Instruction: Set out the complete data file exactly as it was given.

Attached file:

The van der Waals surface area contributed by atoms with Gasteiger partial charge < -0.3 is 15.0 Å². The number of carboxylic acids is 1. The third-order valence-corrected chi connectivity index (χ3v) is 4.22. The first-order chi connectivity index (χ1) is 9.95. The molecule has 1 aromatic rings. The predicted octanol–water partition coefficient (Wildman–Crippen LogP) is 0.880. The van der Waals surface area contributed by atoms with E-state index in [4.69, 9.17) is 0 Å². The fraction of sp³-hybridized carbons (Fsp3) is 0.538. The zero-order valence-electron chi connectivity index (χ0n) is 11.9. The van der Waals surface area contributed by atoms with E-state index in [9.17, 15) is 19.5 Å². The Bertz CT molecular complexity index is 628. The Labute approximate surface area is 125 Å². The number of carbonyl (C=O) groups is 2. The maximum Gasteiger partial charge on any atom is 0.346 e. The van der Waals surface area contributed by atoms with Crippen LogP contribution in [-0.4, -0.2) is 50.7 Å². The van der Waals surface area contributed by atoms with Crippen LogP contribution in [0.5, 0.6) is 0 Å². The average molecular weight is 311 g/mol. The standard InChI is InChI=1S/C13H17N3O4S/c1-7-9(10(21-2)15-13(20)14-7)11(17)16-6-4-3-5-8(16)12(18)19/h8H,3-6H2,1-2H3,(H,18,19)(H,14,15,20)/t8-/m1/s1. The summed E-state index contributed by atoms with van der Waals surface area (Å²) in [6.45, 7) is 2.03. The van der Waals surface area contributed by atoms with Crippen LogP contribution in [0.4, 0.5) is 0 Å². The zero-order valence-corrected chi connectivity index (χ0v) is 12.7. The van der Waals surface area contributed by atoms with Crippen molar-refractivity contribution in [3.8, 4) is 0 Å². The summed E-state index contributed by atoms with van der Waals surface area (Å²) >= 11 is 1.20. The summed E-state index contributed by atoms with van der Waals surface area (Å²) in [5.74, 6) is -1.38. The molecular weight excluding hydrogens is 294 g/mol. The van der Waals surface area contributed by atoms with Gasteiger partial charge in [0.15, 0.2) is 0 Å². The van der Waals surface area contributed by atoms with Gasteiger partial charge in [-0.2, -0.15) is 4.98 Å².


The van der Waals surface area contributed by atoms with Gasteiger partial charge < -0.3 is 15.0 Å². The number of carboxylic acids is 1. The third-order valence-corrected chi connectivity index (χ3v) is 4.22. The first-order chi connectivity index (χ1) is 9.95. The molecule has 1 aromatic rings. The predicted octanol–water partition coefficient (Wildman–Crippen LogP) is 0.880. The van der Waals surface area contributed by atoms with E-state index in [4.69, 9.17) is 0 Å². The fraction of sp³-hybridized carbons (Fsp3) is 0.538. The zero-order valence-electron chi connectivity index (χ0n) is 11.9. The van der Waals surface area contributed by atoms with E-state index in [9.17, 15) is 19.5 Å². The Bertz CT molecular complexity index is 628. The Labute approximate surface area is 125 Å². The number of carbonyl (C=O) groups is 2. The maximum Gasteiger partial charge on any atom is 0.346 e. The van der Waals surface area contributed by atoms with Crippen LogP contribution in [-0.4, -0.2) is 50.7 Å². The van der Waals surface area contributed by atoms with Crippen LogP contribution in [0.5, 0.6) is 0 Å². The average molecular weight is 311 g/mol. The standard InChI is InChI=1S/C13H17N3O4S/c1-7-9(10(21-2)15-13(20)14-7)11(17)16-6-4-3-5-8(16)12(18)19/h8H,3-6H2,1-2H3,(H,18,19)(H,14,15,20)/t8-/m1/s1. The summed E-state index contributed by atoms with van der Waals surface area (Å²) in [6.45, 7) is 2.03. The van der Waals surface area contributed by atoms with Crippen LogP contribution in [0.4, 0.5) is 0 Å². The zero-order valence-corrected chi connectivity index (χ0v) is 12.7. The van der Waals surface area contributed by atoms with Crippen molar-refractivity contribution in [3.8, 4) is 0 Å². The summed E-state index contributed by atoms with van der Waals surface area (Å²) >= 11 is 1.20. The summed E-state index contributed by atoms with van der Waals surface area (Å²) in [5.74, 6) is -1.38. The molecular weight excluding hydrogens is 294 g/mol. The van der Waals surface area contributed by atoms with Gasteiger partial charge in [0.15, 0.2) is 0 Å². The van der Waals surface area contributed by atoms with Gasteiger partial charge in [-0.2, -0.15) is 4.98 Å².